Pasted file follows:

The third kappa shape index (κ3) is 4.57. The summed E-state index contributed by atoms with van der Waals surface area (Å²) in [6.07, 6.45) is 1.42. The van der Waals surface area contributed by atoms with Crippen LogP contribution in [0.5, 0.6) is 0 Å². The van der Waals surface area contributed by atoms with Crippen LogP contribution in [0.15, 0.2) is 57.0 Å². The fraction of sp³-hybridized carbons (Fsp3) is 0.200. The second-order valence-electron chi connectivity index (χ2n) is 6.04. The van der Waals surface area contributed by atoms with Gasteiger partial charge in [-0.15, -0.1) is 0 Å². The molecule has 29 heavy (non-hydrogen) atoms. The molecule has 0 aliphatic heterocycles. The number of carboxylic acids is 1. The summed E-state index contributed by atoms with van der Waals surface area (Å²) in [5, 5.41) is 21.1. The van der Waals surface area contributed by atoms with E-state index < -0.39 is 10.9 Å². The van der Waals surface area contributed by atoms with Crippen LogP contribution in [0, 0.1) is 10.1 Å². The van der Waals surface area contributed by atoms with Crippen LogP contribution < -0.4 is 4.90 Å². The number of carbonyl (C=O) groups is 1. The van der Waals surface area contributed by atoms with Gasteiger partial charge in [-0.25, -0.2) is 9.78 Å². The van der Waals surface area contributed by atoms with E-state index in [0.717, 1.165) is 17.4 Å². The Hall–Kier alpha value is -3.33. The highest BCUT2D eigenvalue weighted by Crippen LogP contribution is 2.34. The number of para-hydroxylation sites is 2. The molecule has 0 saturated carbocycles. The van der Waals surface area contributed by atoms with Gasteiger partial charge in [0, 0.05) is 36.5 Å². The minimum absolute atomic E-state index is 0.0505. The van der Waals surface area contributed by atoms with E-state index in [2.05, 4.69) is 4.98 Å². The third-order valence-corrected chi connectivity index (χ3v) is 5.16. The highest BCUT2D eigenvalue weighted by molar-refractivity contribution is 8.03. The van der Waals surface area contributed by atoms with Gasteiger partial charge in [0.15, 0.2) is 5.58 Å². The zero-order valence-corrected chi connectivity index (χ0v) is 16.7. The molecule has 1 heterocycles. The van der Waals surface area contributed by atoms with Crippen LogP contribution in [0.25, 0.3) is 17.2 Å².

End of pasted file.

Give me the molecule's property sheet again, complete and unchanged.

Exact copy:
The third kappa shape index (κ3) is 4.57. The summed E-state index contributed by atoms with van der Waals surface area (Å²) in [6.07, 6.45) is 1.42. The van der Waals surface area contributed by atoms with Crippen LogP contribution in [0.5, 0.6) is 0 Å². The van der Waals surface area contributed by atoms with Crippen LogP contribution in [0.15, 0.2) is 57.0 Å². The fraction of sp³-hybridized carbons (Fsp3) is 0.200. The second-order valence-electron chi connectivity index (χ2n) is 6.04. The van der Waals surface area contributed by atoms with Gasteiger partial charge in [-0.15, -0.1) is 0 Å². The molecule has 29 heavy (non-hydrogen) atoms. The molecule has 0 aliphatic heterocycles. The number of carboxylic acids is 1. The summed E-state index contributed by atoms with van der Waals surface area (Å²) in [5, 5.41) is 21.1. The van der Waals surface area contributed by atoms with E-state index < -0.39 is 10.9 Å². The van der Waals surface area contributed by atoms with Crippen LogP contribution in [0, 0.1) is 10.1 Å². The van der Waals surface area contributed by atoms with Crippen LogP contribution < -0.4 is 4.90 Å². The number of carbonyl (C=O) groups is 1. The van der Waals surface area contributed by atoms with Gasteiger partial charge in [-0.25, -0.2) is 9.78 Å². The van der Waals surface area contributed by atoms with E-state index in [0.717, 1.165) is 17.4 Å². The Hall–Kier alpha value is -3.33. The highest BCUT2D eigenvalue weighted by Crippen LogP contribution is 2.34. The number of para-hydroxylation sites is 2. The molecule has 0 saturated carbocycles. The van der Waals surface area contributed by atoms with Gasteiger partial charge in [0, 0.05) is 36.5 Å². The minimum absolute atomic E-state index is 0.0505. The van der Waals surface area contributed by atoms with E-state index in [2.05, 4.69) is 4.98 Å². The third-order valence-corrected chi connectivity index (χ3v) is 5.16. The highest BCUT2D eigenvalue weighted by molar-refractivity contribution is 8.03. The van der Waals surface area contributed by atoms with Gasteiger partial charge in [0.15, 0.2) is 5.58 Å². The zero-order valence-corrected chi connectivity index (χ0v) is 16.7. The molecule has 1 heterocycles. The van der Waals surface area contributed by atoms with Crippen LogP contribution in [0.25, 0.3) is 17.2 Å².